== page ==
Wednesday, May 19, 2010

Review: Travel



As mentioned earlier, the Kawasaki Museum is hosting an exhibit spotlighting the manga art of Yuichi Yokoyama. They don't really have much in the way of exhibit books, instead the bookstore was selling Yuichi's manga - Travel, Niwa and New Engineering. I decided to pick up Travel.



Travel, by Yuichi Yokoyama, 2006, East Press, 1141 yen pre-tax ($12 USD), 200 pages. Yuichi is a trained artist who uses manga as a medium like other people use clay or canvas and oil paints. He's not as much interested in creating a commercial product as he is in experimenting with time, perspective and pacing to present an experience to the audience. He'd have been a perfect match for Garo magazine. As it is, his works have appeared in Comic Cue by East Press.



Travel has a simple narrative: Three men get on a train, look at the people around them, stare at the scenery and then get off at the end. There's no dialog or narration, and it's up to us to interpret the purpose of their travel. Actions are exaggerated and even the simplest movements are turned into earth-shattering events. Perspective is distorted, and the camera zooms from close-ups to distant zooms and back every few panels. POV shifts from within the train from the three protagonists to whoever is standing outside watching the train pass by, to center on the three drivers controlling the train and back. Characters are bizarre and mundane at the same time, and it's the "normal" that fails to fit in with the crowd.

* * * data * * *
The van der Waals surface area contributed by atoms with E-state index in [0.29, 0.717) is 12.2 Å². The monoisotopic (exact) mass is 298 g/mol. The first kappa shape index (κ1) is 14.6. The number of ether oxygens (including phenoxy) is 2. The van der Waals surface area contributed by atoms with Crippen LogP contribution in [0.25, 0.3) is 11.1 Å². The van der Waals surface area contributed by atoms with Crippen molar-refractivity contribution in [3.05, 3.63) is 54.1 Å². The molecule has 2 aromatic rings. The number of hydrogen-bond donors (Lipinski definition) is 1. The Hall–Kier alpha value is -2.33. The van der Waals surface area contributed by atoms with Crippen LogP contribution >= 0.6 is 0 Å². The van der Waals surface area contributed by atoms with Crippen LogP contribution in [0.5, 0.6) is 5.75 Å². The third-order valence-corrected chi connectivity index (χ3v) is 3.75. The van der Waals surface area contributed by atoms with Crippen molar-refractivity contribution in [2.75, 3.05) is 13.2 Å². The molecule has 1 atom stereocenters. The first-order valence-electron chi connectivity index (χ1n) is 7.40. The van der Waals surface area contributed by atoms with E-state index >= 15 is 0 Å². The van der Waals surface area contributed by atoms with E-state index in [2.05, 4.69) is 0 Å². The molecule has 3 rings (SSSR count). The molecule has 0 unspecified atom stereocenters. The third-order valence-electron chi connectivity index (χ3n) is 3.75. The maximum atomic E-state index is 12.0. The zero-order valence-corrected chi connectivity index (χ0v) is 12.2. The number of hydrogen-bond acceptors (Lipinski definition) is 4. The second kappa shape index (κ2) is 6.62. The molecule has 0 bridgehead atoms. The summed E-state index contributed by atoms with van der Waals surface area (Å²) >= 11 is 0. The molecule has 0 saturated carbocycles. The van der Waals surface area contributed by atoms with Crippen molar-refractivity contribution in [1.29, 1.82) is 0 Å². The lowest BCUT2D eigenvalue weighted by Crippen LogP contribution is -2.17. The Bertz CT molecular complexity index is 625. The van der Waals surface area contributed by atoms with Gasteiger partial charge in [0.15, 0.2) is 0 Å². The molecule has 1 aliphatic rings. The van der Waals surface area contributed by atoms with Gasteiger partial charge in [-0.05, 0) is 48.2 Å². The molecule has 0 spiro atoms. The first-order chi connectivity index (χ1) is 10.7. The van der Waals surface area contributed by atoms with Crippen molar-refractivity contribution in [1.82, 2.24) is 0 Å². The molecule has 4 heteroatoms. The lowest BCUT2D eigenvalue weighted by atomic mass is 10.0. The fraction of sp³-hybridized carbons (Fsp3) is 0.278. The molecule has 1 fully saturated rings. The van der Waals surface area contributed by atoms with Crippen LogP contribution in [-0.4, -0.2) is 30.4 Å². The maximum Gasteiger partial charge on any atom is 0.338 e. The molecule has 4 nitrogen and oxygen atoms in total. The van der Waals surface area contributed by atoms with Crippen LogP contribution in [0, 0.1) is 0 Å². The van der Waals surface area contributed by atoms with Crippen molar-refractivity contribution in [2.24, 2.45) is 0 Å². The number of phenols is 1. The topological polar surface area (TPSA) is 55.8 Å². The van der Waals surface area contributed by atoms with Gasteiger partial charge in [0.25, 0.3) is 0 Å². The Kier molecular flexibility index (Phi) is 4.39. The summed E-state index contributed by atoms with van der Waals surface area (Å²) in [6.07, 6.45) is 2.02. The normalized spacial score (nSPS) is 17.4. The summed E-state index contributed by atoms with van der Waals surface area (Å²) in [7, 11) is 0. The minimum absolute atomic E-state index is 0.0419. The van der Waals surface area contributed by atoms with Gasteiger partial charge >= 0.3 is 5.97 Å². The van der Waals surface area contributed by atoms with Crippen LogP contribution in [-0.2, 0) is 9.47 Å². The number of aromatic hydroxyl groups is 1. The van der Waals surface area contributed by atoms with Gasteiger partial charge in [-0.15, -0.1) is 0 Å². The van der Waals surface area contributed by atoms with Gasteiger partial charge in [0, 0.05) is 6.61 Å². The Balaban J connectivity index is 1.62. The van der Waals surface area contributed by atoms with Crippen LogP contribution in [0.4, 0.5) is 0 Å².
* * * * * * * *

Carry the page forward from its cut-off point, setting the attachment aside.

Yuichi uses the same characters in each of his books, and we can actually see the fashion decisions made by some of them in Niwa and New Engineering (such as the characters that take parts from an airplane to turn them into hats and literal "nose cones". However, these characters merely make appearances in Travel, with no commentary on why they look the way they do.



Travel is an easy read, but the idea is that you go back and reexamine the drawings multiple times. Also, Yuichi has been carried by museums in New York and London, where you could see many of his pages laid out ala paintings. If you get the chance to see him in a gallery, I'd recommend checking him out.



Summary: Manga as Art. If you like the surreal, you'll like Travel. Recommended to fans of Axe and Garo.


(The smoking sequence.)



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